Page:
Instant messaging continuance: A media choice theory perspective

Frontiers of Business Research in China, Nov 2011

Instant Messaging (IM) has become one of the most popular applications for many Internet users. While prior research has primarily focused on IM initial adoption, continued usage (or continuance) has not drawn much attention. This research integrates media choice theories with motivation theory to explain IM continuance. It tests the proposed model using data collected from a sample of 207 Chinese university students via an online survey. Results indicate that perceived enjoyment, perceived critical mass are key to IM continuance intention. Perceived social presence and perceived critical mass are positively associated with perceived enjoyment. We also find that perceived social presence, perceived media richness and perceived enjoyment have significant effects on perceived usefulness.

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Instant messaging continuance: A media choice theory perspective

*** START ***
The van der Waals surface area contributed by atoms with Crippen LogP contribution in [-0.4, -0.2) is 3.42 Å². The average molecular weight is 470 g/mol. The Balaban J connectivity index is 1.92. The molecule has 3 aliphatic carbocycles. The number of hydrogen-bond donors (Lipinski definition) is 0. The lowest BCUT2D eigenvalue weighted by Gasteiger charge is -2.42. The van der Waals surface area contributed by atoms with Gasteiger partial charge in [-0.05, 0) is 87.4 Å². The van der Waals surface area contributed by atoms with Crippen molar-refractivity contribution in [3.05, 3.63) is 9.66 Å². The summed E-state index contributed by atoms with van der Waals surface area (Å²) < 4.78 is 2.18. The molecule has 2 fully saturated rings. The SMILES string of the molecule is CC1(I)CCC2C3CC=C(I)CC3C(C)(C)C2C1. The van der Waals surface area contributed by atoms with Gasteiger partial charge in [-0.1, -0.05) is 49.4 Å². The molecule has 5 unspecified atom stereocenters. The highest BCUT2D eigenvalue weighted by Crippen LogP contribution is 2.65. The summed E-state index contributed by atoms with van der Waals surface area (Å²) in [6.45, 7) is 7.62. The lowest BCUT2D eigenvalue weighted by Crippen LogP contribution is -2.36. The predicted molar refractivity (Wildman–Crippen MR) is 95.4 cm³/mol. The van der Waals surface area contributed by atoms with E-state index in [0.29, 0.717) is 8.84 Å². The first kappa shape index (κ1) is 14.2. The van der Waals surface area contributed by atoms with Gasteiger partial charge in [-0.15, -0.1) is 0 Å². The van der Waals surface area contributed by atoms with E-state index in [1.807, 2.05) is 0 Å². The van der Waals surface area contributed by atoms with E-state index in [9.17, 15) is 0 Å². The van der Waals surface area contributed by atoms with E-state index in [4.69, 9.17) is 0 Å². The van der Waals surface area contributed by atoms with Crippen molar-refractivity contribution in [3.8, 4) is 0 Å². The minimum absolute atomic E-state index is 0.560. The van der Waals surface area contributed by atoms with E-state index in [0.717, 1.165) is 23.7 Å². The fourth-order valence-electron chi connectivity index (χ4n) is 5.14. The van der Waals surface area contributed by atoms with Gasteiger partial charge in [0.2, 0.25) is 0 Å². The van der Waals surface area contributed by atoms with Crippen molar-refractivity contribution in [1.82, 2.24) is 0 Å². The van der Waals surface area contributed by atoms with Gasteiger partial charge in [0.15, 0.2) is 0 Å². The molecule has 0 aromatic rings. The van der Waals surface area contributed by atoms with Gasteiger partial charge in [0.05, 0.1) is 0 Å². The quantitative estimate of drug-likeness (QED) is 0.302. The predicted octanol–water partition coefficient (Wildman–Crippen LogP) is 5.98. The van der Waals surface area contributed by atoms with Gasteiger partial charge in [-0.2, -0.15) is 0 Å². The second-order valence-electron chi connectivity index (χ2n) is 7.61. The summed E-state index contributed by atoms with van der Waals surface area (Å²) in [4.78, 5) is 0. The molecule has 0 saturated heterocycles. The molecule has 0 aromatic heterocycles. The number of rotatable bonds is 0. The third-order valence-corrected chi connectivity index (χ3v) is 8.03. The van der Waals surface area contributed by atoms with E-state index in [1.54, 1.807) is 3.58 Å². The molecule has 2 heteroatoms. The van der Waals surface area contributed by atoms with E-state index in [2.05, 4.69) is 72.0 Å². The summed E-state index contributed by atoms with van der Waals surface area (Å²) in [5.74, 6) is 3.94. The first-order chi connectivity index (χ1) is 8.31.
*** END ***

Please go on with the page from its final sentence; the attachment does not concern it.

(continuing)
Front. Bus. Res. China Instant Messaging Continuance: A Media Choice Theory Perspective Baoxiang Song 0 1 Wei Wang 0 1 0 Wei Wang School of Management, Jinan University , Guangzhou 510632 , China 1 Baoxiang Song ( ) Economic and Management School, Nanjing University of Chinese Medicine , Nanjing 210046 , China Instant Messaging (IM) has become one of the most popular applications for many Internet users. While prior research has primarily focused on IM initial adoption, continued usage (or continuance) has not drawn much attention. This research integrates media choice theories with motivation theory to explain IM continuance. It tests the proposed model using data collected from a sample of 207 Chinese university students via an online survey. Results indicate that perceived enjoyment, perceived critical mass are key to IM continuance intention. Perceived social presence and perceived critical mass are positively associated with perceived enjoyment. We also find that perceived social presence, perceived media richness and perceived enjoyment have significant effects on perceived usefulness. instant messaging (IM); continuance intention; perceived media richness; perceived social presence; motivation - People often manage their social and personal relationships through a variety of communication tools. Historically, relational partners complement their face-to-face interactions with written forms of communication including post cards and letters. Telephone has served as another instrument for sustaining relationships through more immediate communication, particularly when partners are geographically separated. In recent years, due to the prevalence of computers and the Internet, computer-mediated communication (CMC) has become increasingly popular and changed the way people communicate with each other (Kettinger and Grover, 1997) . Many asynchronous and synchronous communication tools have appeared, such as e-mail, newsgroups, BBS, real-time chat, blogs, and instant messaging (IM). Among these, IM is the communication tool whose number of users has witnessed the fastest growth in recent years (To, Liao, Chiang, Shih, and Chang, 2008) . This is partly because the number of Chinese Internet users has exceeded 457 million by 2010. And over 352 million (about 77.1%) have used IM. IM has surpassed e-mail and become the most popular online communication means (CNNIC, 2011) . Existing studies on IM can be roughly divided into two categories in accordance with their purposes: Personal Instant Messaging is for individuals’ entertainment and communication use, whereas Enterprise Instant Messaging for business communication use (Xin, Gurung, and Shim, 2010) . This paper focuses on personal Instant Messaging in a voluntary social context. In prior studies, the media richness theory and social presence theory have been applied to media choice, in which all media were ranked by the number of cues available in relation to face-to-face communication. These comparisons may work well for traditional media. As a new medium, however, IM has new capabilities (e.g., synchronous computer communication, storage and retrieval of communication, control over access to and participation in communication, and hierarchical cues) that may affectively make it more capable of “rich” communication in users’ perceptions (Carlson and Davis, 1998) . Li, Chau, and Lou argued that IM is a better alternative to face-to-face communication than other technologies (Li, Chau, and Lou, 2005) . Therefore, the development of IM requires scholars to consider the existing theoretical perspectives on communication media such as media richness and social presence theory. To better facilitate communication, most IM programs are free and easy to use, making them very affordable and attractive to potential users (Lu, Zhou, and Wang, 2009) . Without initial instrumental cost, the switch cost of IM services is lower than other online services. The key issue for the IM service providers becomes how to retain and motivate the users to continue using this specific IM product because “the long-term viability of an IS and its eventual success depend on its continued use rather than its first-time use” (Bhattacherjee, 2001: 352) . The goal of this study is to integrate the media choice theories and motivation theory for empirically investigating factors that promote IM continuance in the voluntary social context. We aim to reveal the underlying factors that account for IM continuance in everyday life. Specifically, the research explains how media capacity attributes, such as social presence, media richness, critical mass and users’ extrinsic and intrinsic motivations influence IM continuance. This paper contributes to the literature in three ways. First, from an information systems perspective, it extends our current knowledge on information systems (IS) continuance by examining the effects of media capacity attributes and motivations in the social context. Second, from a media choice perspective, it tests whether the theories developed from traditional media (e.g., face-to-face, telephone) are suitable for new media like IM. Third, it provides guidelines for IM service providers to retain IM users in practice. This paper is organized as follows. It first reviews the literatures and presents the theoretical background of this study such as social presence theory, media richness theory, motivation theory and IS continuance model. Based on these, we develop our research model and propose the research hypotheses. Then we discuss the methodology used to test our research hypotheses, followed by the results of our data analyses. The paper concludes with the implications for theory and practice derived from these results. 2 Literature Review McClea, Yen and Huang (2004) defined IM as a type of information technology to facilitate communication and labeled it as the ability for one to see if a chosen friend, co-worker, or associate is connected to the Internet (McClea, Yen and Huang, 2004) . There are various types of IM software. The most popular ones in China include QQ1, Fetion2, MSN Messenger, and Trade Manager.3 Although there are differences among various IM systems, the main features are similar, including a “pop-up” mechanism that displays incoming messages, contact or “buddy” lists, a presence feature (a notification that a user is logged into the application), the ability to create a status message (a message indicating the whereabouts or availability of the user), the ability to send binary files, 1 An instant messenger application developed by Chinese company Tencent. 2 Fetion is a comprehensive telecommunication service provided by China Mobile Communication Corporation (CMCC), integrating IVR, GPRS and SMS and covering users’ communication needs in three forms (complete real-time voice service, quasi real-time text and small amount data telecommunication service and non-real-time telecommunication service). In this way, a seamless telecommunication service between the Internet and mobile network is realized. 3 A free instant messenger for Alibaba.com members. custom backgrounds and logos, audio and video options, a feature set of emoticons (images used to indicate an emotion or mood), and integration with mobile devices (Quan-Haase, 2008) . Integrating synchronous and asynchronous communications, IM builds a sense of social presence and community, diminishes transactional distance, and reduces the potential for misunderstanding in the building of social relationships (Luo, Gurung, and Shim, 2010) . As mentioned above, there are two streams of IM research. The first stream uses IS theories (e.g., the theory of reasoned action, theory of planned behavior, and technology acceptance model) to study the adoption of IM. Some studies focus on the workplace (Glass and Li, 2010; Isaacs, Walendowski, Whittaker, Schiano, and Kamm, 2002; To et al., 2008) , whereas others focus on campus (Fox, Rosen, and Crawford, 2009; Lu, Zhou, and Wang, 2009; Quan-Haase, 2008) . The second stream relies on media capacity theories (e.g. media richness theory, social presence theory) to compare IM with other media such as e-mail, or telephone, etc. (Hung, Huang, Yen, and Chang, 2007; Ramirez, Dimmick, Feaster, and Lin, 2008) . Some studies focus on the purpose of using IM such as the interpersonal relationship maintenance (Lee and Sun, 2009; Ramirez and Broneck, 2009; Valkenburg and Peter, 2009) , entertainment (Dahui, Chau, and Slyke, 2009; Lu et al., 2009) and information acquisition (Qiao, Lai, Shen, Zhang, and Chen, 2007), while others examine other computer-mediated communication tools which are similar to IM, such as social network sites (Sledgianowski and Kulviwat, 2009) , mobile instant messaging (Li, Gu, Shang, and Wang, 2010) , multimedia messaging services (Lee, Cheung, and Chen, 2007). In general, relatively little attention has been paid to the users’ psychological and behavioral traits, such as personality traits, motivations and experiences in the current media choice (Qiao and Fu, 2009) . However, media usage depends on their technical features, users’ communication purposes, user and partner characteristics, and social contexts (Dennis, Fuller and Valacich, 2008) . Therefore, research on new media usage like IM should shift from the technological perspective to the social context. In order to better understand IM usage behavior, it is necessary to integrate media theories and psychological theories into the related IM research (Qiao et al., 2009) . This study will integrate media choice theories and motivation theory to explain IM continued usage. 3 Theories Several interrelated theories have been developed to study communication, such as media and information richness, social influence, media symbolism, social presence, critical mass and communication genres. Among them, the social presence theory and media richness theory are based on the premise that media have different capacities to convey interpersonal communicative cues. They have long been used to explain users’ media choice and use (Lee et al., 2007) . The critical mass theory argues that critical mass influence the adoption and diffusion of communication innovations through network externalities and sustainability of the innovation (Van Siyke, Ilie, Hao, and Stafford, 2007) . In addition, the motivation theory proposes that intrinsic and extrinsic motivations determine individuals’ information technology usage behaviors. Bhattacherjee’s IS continuance model explains that user’s satisfaction and perceived usefulness are positively relate to the continuance intention (Bhattacherjee, 2001) . Based on the prior literature, the research foundations for this study involve the social presence theory, media richness theory, critical mass theory, motivation theory, and the IS continuance model. 3.1 Social Presence Theory “Social presence” means the extent to which the medium enables the perception of others’ presence, which is a subjective quality of the communication medium (Short, Williams, and Christie, 1976) . Social presence relates to the social psychology concepts of intimacy (determined by physical distance, eye contact, smiling, and personal topics of conversation) and immediacy (determined by the medium’s capacity in transmitting information) (Short et al., 1976) . Media capable of providing a greater sense of intimacy and immediacy will be perceived as having a higher social presence. Based on this theory, communication media such as face-to-face meetings are considered to have higher social presence than computer-mediated communication media and written documents. Social presence influences the perception of media, the reception of information systems, and the choice of communication partners. Communication is effective if the communication medium has the appropriate social presence required for the level of interpersonal involvement. Thus, media with high social presence contributes to building a close interpersonal relationship. 3.2 Media Richness Theory Richness (or leanness) is an intrinsic objective property of information technologies that serve as communication media. Media or information richness is defined as the ability of information to change understandings within a certain time interval (Daft and Lengel, 1986) . Communication media varies in the capacity to process rich information. The reasons for richness differences include a medium’s capacity for immediate feedback, the number of cues and channels utilized, personalization, and language variety (Daft et al., 1986; Rice, 1992) . In the continuum of richness, face-to-face communication has the highest richness and a numeric document has the most leanness. Rich media are more suitable for resolving equivocal situations while lean media is more suitable for reducing uncertainty (Daft et al., 1986). 3.3 Critical Mass Theory The concept of critical mass indicates that the speed of adopting or using a new technology suddenly accelerates when a certain minimum amount of usage is achieved. In the communication media selection, critical mass is particularly important because an individual’s use of the technology shall be consistent with that of his/her communication partner’s (Markus, 1987) . The benefits of using a communication technology, such as IM, cannot be achieved if the parties involved in a communication adopt different technologies (Li et al., 2005) . However, an individual may use a communication technology based on the perception of the number of users rather than the actual number (Luo and Luo, 2000) . Therefore, we use the subjective measure of critical mass, which is the perceived critical mass (Markus, 1987) . Perceived critical mass in this study refers to the perceptions of whether IM has attracted a critical mass of users. 3.4 Motivation Theory The motivation theory describes why and how human behaviors are activated and directed. In general, behaviors can be extrinsically and intrinsically motivated (Herzberg, Mausner, and Snyderman, 1959) . Extrinsic motivation refers to performance of an activity, because it is perceived to be instrumental in achieving valued outcomes that are distinct from the activity itself (Davis, Bagozzi, and Warshaw, 1992) . In contrast, intrinsic motivation focuses more on the pleasure and satisfaction of being involved in an activity (Deci and Ryan, 1985) . According to Davis et al. (1992) , perceived enjoyment can be described as a typical example of intrinsic motivation, whereas perceived usefulness is an example of extrinsic motivation in the contexts of technology adoption or technology continuance usage (e.g., Thong, Hong, and Tam, 2006) . 3.5 IS Continuance Model IS continuance describes behavioral patterns reflecting continued usage of a particular IS in the post-adoption phase (Limayem, Hirt, and Cheung, 2007) . It is widely recognized that the continued IS usage has profound implications with regard to the ultimate success of the system (Bhattacherjee, 2001). More factors were identified in previous studies on continuance, such as perceived usefulness, conformation, and satisfaction (Bhattacherjee, 2001) ; perceived ease of use and usage experience (Kim and Malhotra, 2005) ; perceived enjoyment (Thong, Hong, and Tam, 2006) ; affective factors such as pleasure and arousal (Kim, Chan, and Chan, 2007) . Perceived usefulness and perceived enjoyment are two important antecedents of IS continuance intention. 4 Research Model and Hypotheses The focus of the present study is on individual’s behavioral intention of continuance. Based on the social presence theory, media richness theory, critical mass theory and motivation theory, we develop a research model of IM continuance intention (Fig. 1). The three media choice factors are supposed to influence the two motivation factors, which, in turn, are believed to affect the continuance intention, as shown below. Perceived usefulness (PU) in the present study is defined as an evaluative belief on certain communication technology such as IM that builds and maintains interpersonal relationships in a social context (Li et al., 2005) . PU is a very general perception about the efficiency of the communication technology in providing instant feedback, conveying multiple cues, and expressing feelings and emoticons, regardless of the conditions of communication tasks (Fulk, 1993) . In China, IM is a powerful communication platform, which integrates text message, voice mail and video clips together (Lu et al., 2009) . Users tend to see IM as a key catalyst for forming and maintaining their social networks (Ramirez and Broneck, 2009) . In IS continuance model, Bhattacherjee found a positive relationship between PU and IS continuance intention (Bhattacherjee, 2001) . Previous studies have also validated this effect (Thong et al., 2006) . Based on these, we propose the following hypothesis: H1 Perceived usefulness has a positive effect on IM continuance intention. In this study, perceived enjoyment is defined as the perception of the fun, enjoyment, and pleasure inherent in using a communication technology to keep and develop interpersonal relationships (Li et al., 2005) . In China, IM is also an entertainment platform, which IM users can play games, listen to music and watch TV (Lu et al., 2009; Qiao et al., 2007) . Some studies have confirmed the saliency of perceived enjoyment in explaining IT acceptance and continuance (Thong et al., 2006). This suggests the following hypothesis: H2 Perceived enjoyment has a positive effect on IM continuance intention. Li et al. (2005) argued that the fun, pleasure, and enjoyment derived from using IM with friends will positively affect an individual’s perception of the usefulness of IM in supporting the interaction process, as well as building and maintaining the relationships among the users (Li et al., 2005) . Prior studies also found that intrinsic motivators such as perceived enjoyment and playfulness affect extrinsic motivators such as perceived usefulness (Venkatesh, 2000) . Hence, we hypothesize: H3 Perceived enjoyment has a positive effect on perceived usefulness of using IM. The social presence theory posits that media is different in terms of social presence (Short et al., 1976) . Media which can provide a great sense of intimacy and immediacy will be perceived as having a higher social presence. As a new medium, IM can provide communication by video, audio and text at the same time, which promotes the perception of intimacy. IM’s synchronicity gives it a feel of live conversation and the presence. The increased degree of presence and interactivity via IM enhance the degree of connection between relational partners in a manner that parallels face-to-face interaction (Ramirez et al., 2009; Stewart, Setlock, and Fussell, 2007) . The real-time communication, presence awareness, and graphic emotional icons make the process of interactivity more enjoyable and pleasurable. Based on the above discussion, we propose the following: H4 Perceived social presence has a positive effect on perceived usefulness of using IM. H5 Perceived social presence has a positive effect on perceived enjoyment of using IM. According to the media richness theory, media richness refers to a channel’s relative ability to convey messages that communicate rich information. IM has a very high capacity to convey multiple cues including variable languages, text, audio, video, and various feelings and emotions. As a synchronous communication, IM also exhibits many interactive features that are closer to high richness media (e.g., face-to-face). The theory claims that richness is most likely to affect user’s usefulness perception of a medium. Previous studies have found that a medium that allows sending and receiving rich information with multiple cues is more likely to be perceived useful (Lee et al., 2007) . IM exhibits a great deal of flexibility, making the communication process more enjoyable. Hence, we develop the following hypothesis: H6 Perceived media richness has a positive effect on perceived usefulness of using IM. H7 Perceived media richness has a positive effect on perceived enjoyment of using IM. In the context of IM, perceived critical mass is the point which the adopter perceives that the site has a significant number of members that he or she can associate with (due to common interests, friendship, for example). If a current or potential IM user perceives there are no enough active members which he/she can associate with, perceived critical mass will not been achieved or sustained for that user (Sledgianowski et al., 2009) . If an individual perceives that many partners are using IM, the individual may perceive IM to be useful and enjoyable (Li et al., 2005; Luo et al., 2000; Markus, 1987; Li et al., 2010) . Thus, we hypothesize: H8 Perceived critical mass has a positive effect on perceived usefulness of using IM. H9 Perceived critical mass has a positive effect on perceived enjoyment of using IM. Perceived critical mass has a significant impact on the adoption of information and communication technologies. The direct effect of perceived critical mass and behavioral intention has been tested and found to be significant in several empirical studies (Li et al., 2005; Luo et al., 2000) . Therefore, according to the same logic, we expect perceived critical mass to impact IM continuance intention. Thus, we propose the final hypothesis: H10 Perceived critical mass of IM has a positive effect on IM continuance intention. Research Method Measures We measured all the variables in the research model using multiple-item scales adapted from prior studies, making minor wording changes to tailor them to the target context. We adapted items for continuance intention and perceived usefulness from Bhattacherjee (2001) , items for perceived enjoyment from Davis et al. (1992) and Venkatesh (2000) ; items for perceived social presence from Short et al. (1976) and Yoo and Alavi (2001) ; items for perceived media richness from Carlson and Zmud (1999) ; items for perceived critical mass from Lou et al. (2000) and Li et al. (2005) . All the Scales were 5-point. Appendix lists the final item used in the study. The questionnaire was translated from English to Chinese and then translated back from Chinese to English by certified professional translators (Brislin, Lonner, and Thorndike, 1973) to ensure the integrity of the constructs. We conducted a pre-test to examine and validate the survey instrument, ensuring that it had content validity and reliability at an acceptable level. Before data collection, we sent the Chinese language version of the questionnaire to 20 students to check the face validity of the adapted measures and made changes concerning the format and wording of the questions. Some minor modifications were made based on their feedback as well as from examining the back translation. The revised questionnaire was then used for the online survey. 5.2 Data Collection Online surveys were used to collect data. As students are the most representative users of online IMs (CNNIC, 2009) , data were collected from undergraduate students in courses taught by the authors in the business school of a public university in China. We invited 418 students to participate in the survey during class. The survey attracted a total of 247 students. Cases where the respondent has overlooked the reverse order occurring among the continuance intention items were rejected (40 cases). As a result, 207 valid responses were left. The effective response rate was 49.5%. Participation was voluntary and anonymous. To test the proposed hypotheses, we conducted data analysis in accordance with a two-stage method (Anderson and Gerbing, 1988) using LISREL 8.7. The first step assessed the measurement model to analyze the relationships between the latent constructs and their associated items. In the second step, we examined the structural model to analyze the relationships among the various latent variables. The measurement model was assessed using confirmatory factor analysis (CFA). One item of perceived social presence, one item of perceived media richness and one item of perceived critical mass were dropped because of low loadings. All fitness indices (see Table 2) meet the commonly applied thresholds. As shown in Table 2, all the measures demonstrated composite reliability (CR), and the average variance extracted (AVE) exceed the required levels (CR above 0.7 and AVE above 0.5) (Bagozzi and Yi, 1988) , indicating adequate reliability and internal consistency. Latent construct Perceived enjoyment (PE) Perceived usefulness (PU) Perceived critical Mass (PCM) Continuous usage Intention (CI) Indicator PE1 PE2 PE3 PU1 PU2 PU3 PU4 PCM1 PCM2 PCM4 CI1 CI2 CI3 Standard loading Cronbach’s alpha (Continued) Average variance extracted (AVE) Content validity and construct validity of the measure were also assessed following the norm. The items in the questionnaire were adopted from instruments developed in previous studies, and were slightly modified for our research context through discussion with knowledgeable scholars. Thus, content validity should be attained to a large extent. Construct validity were examined through investigating convergent validity and discriminant validity. All items of standardized factor loading were higher than 0.6 (Nunnally and Bernstein, 1994) , and, except for one item, had significant path loadings at the 0.001 level. Thus, convergent validity was achieved. Discriminant validity infers each item correlate weakly with all the constructs besides its theoretically related construct. As shown in Table 3, the square root of Correlation Matrix, Mean, Standard Deviations and the Square Root of AVE construct PMR PSP PE PU PCM CI Mean average variance extracted for each construct is higher than the inter-construct correlation (Fornell and Larcker, 1981) , suggesting adequate discriminant validity. 6.2 Common Method Variance There may be a potential common method variance (CMV) because the self-reported data is susceptible due to consistency motif, common rater effects, and social desirability (Podsakoff, MacKenzie, Lee, and Podsakoff, 2003) . We conducted Harman’s single factor test to see if a single factor would emerge from exploratory factory analysis. Results showed that the most covariance explained by one factor was 45.59%, suggesting that common method bias is not a significant problem. Therefore, the common method variance was not likely to present a serious problem in this study. 6.3 Structural Model After confirming the psychometric properties of the items measuring the research variables, we turned to the estimation of the structural model. The proposed hypotheses were tested using two tailed t-tests. The significance of individual paths is shown in Fig. 2 and is summarized in Table 4. All fitness indices also met the commonly applied thresholds (see Fig. 2). Path coefficient 0.07 This study focuses on the continuance intention of IM from the perspective of media choice theory and motivation theory. We drew upon media richness theory, social presence theory, critical mass theory and motivation theory with the continuance model. Some interesting research results deserve further discussion. Overall, our research model demonstrates a good fit with the data collected in this study. Perceived enjoyment, perceived usefulness and perceived critical mass collectively explained 55% of the variance in continuance intention. The level of explanatory power is acceptable. Consistent with previous studies, this study found that perceived enjoyment, perceived critical mass were significant in explaining an individual’s continuance intention to use IM (Li et al., 2005) . However, contrary to the previous findings (Li et al., 2005) , we did not find the effect of perceived usefulness on the continuance intention. It indicates that perceived enjoyment and perceived critical mass are more important determinants to IM continuance intention than perceived usefulness. This interesting finding may be explained by the different types of technologies in our study and previous studies. In previous studies, the utility of IT to improve the performance and productivity should be a dominant variable influencing behavioral intention. However, in the context of IM, the attributes which could communicate with friends via richness cues, play games, or listen music would be more attractive to the users. The perceived enjoyment of using IM became an important factor in a hedonic context (Sledgianowski and Kulviwat, 2009) . In addition, IM is a kind of communication medium, the usage of IM in group is important according to the network theory. Thus, IM has its special characteristics. From the perspective of media choice theory, media richness theory, social presence theory and critical mass theory provide additional insights for explaining perceived usefulness and enjoyment with regard to IM continuance. In particular, perceived social presence and perceived critical mass collectively explained 63% of the variance in perceived enjoyment, with perceived social presence being the dominant variable in shaping users’ perception of enjoyment. This suggests that users are likely to be attracted to IM use based on their perceptions of other partners’ physical presence and the critical mass, which strengthened their intrinsic motivation toward using the communication technology. Contrary to our hypothesis, perceived media richness did not significantly impact perceived enjoyment. One explanation is that media richness largely depends on whether there are additional program features or options for the users, and for users such things are far less important than being easy to use and matching with the task. Perceived enjoyment, perceived media richness and perceived social presence explained 50% of the variance in perceived usefulness. IM’s social nature enables an individual user to maintain interpersonal relationships with others in social context. We found that the users’ perception of the medium’s capacity and hedonic utility jointly informed perceived usefulness of IM. Contrary to our hypothesis, perceived critical mass did not demonstrate direct effect on perceived usefulness significantly. One possible explanation for the lack of direct effects is the mismatch between the purpose and performance of using IM (Li et al., 2005) . The theory of media synchronicity points out that communication effectiveness is determined by the match between the goals of communication processes and the media capabilities. As a synchronic communication media, the quicker feedback, the multiple conversations simultaneously and an entertainment platform are the advantages for IM. These characteristic may be of great value to the enjoyment of communication partners but may not be good to the communication effectiveness. Today people have a set of media for selection, so they may switch among these media. But we did not collect data of using multiple media in communication process. Future studies should address the integration of multiple media in the communication process. 7.1 Theoretical Implications This study provides empirical evidence of the value for integrating the media choice theory and motivation theory to understand the IM continuance. In particular, the study integrates three media attributes variables including perceived media richness, perceived social presence and perceived critical mass, together with perceived enjoyment and perceived usefulness to explain IM continued usage. Our study provides support for the motivation perspective, which holds that perceived enjoyment, as an intrinsic motivation, has a significant effect on the continuance. However, the study does not provide support for the extrinsic motivation. This is contrary to the previous study and hypothesis, and should be studied in the future. To sum up, this study put forth a useful perspective to study the information technology continuance in the context of computer-mediated communication. It highlights the importance of distinguishing different information technology and the need for considering the nature of information technology. Future studies should integrate more context factors and motivators. 7.2 Practical Implications Findings of the study shed light on several areas that could benefit vendors and service providers of IM. This study identified that perceived media richness, perceived social presence and perceived critical mass had important effect on the continuance usage of IM via intrinsic motivation. In order to attract users’ continued usage, vendors and the service providers should consider the construction of IM enjoyment platform from the technology aspect, such as improving the information richness through variable channels. Providing more customization and personalization may facilitate the interaction process and enhance the user’s experience of social presence. Since an individual’s usage can be influenced by the group around him/her, perceived critical mass becomes an important factor for the adoption and continuance of IM. Therefore, maintaining the old customers is very important for attracting new users and the success of IM. This is one of the reasons that QQ invented by Tencent, a domestic IT company, occupies 86.4% of the IM market, far exceeding the share of MSN. Finally, the significant effects of perceived enjoyment on continuance intention and perceived usefulness suggest the importance of perceived enjoyment in the continuance usage. 7.3 Limitations Certain aspects of the results presented here should be interpreted with caution. First, the data were collected from a student sample. This population may be more technologically savvy, and are more likely to be exposed to and utilize CMC tools than the overall population, thus it may not reflect the perceptions of people in other groups. Further studies should choose random samples of the population at large. Second, the respondents in the student sample were using different IM tools, such as QQ, Fetion and MSN. However, this study did not investigate the different features of these different technologies. Third, we measure the continuance intention, which is a concept of psychological perception, so the results may be different in the context of actual usage. Fourth, our focuses are the three media selection theories, however, there are other media theories perspective such as social influence theory which influencing the beliefs of post-adoption, and the continuance. 8 Conclusion This paper examined the media natures of IM and the motivation of users influencing IM continuance. Results of this study indicate that the use of IM as an enjoyment platform is more important than its utilitarian purpose for IM continuance in social context. The perceived critical mass of IM users is another important factor to the IM continued usage. The media capacity attributes such as social presence and media richness have significant impact on continuance usage of IM via the intrinsic motivation. Results of the present study complement and extend previous research on IT continuance usage. They also lend support to contemporary CMC perspectives that emphasize the role of users over mere technology. Acknowledgements This work is supported by the National Natural Science Foundation of China (No. 70971081, 70571036), and the Natural Science Foundation of Guangdong Province (No. 9451503101003669, 9451503101003590). Appendix: Measures and Scales Perceived Social Presence (PSP) (adapted from Short et al. (1976) ; Yoo and Alavi (2001) ) PSP1: I feel the communication environment of the instant messaging service is warm. PSP2: I feel the communication environment of the instant messaging service is sensitive. PSP3: I feel the communication environment of the instant messaging service is personal. (Deleted) PSP4: I feel the communication environment of the instant messaging service is sociable. Perceived Media Richness (PMR) (adapted from Carlson & Zmud (1999) ) PMR1: The instant messaging service allows my communication partner and me to give and receive timely feedback. (deleted) PMR2: The instant messaging service allows my communication partner and me to tailor our messages to our own personal requirements. PMR3: The instant messaging service allows my communication partner and me to communicate a variety of different cues (such as emotional tone, attitude) in our messages. PMR4: The instant messaging service allows my communication partner and me to use rich and varied language in our messages. Perceived Usefulness (PU) (adapted from Bhattacherjee (2001) ) PU1: Using the instant messaging service improves my communication performance. PU2: Using the instant messaging service increases my communication outcomes. PU3: Using the instant messaging service enhances my communication effectiveness. PU4: Overall, I find the instant messaging service useful to my communication. Continued Usage Intention (CI): (adapted from Bhattacherjee (2001) ) CI1: I will continue using the instant messaging service rather than discontinue its use. 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Baoxiang Song, Wei Wang. Instant messaging continuance: A media choice theory perspective, Frontiers of Business Research in China, 2011, 537-558, DOI: 10.1007/s11782-011-0144-1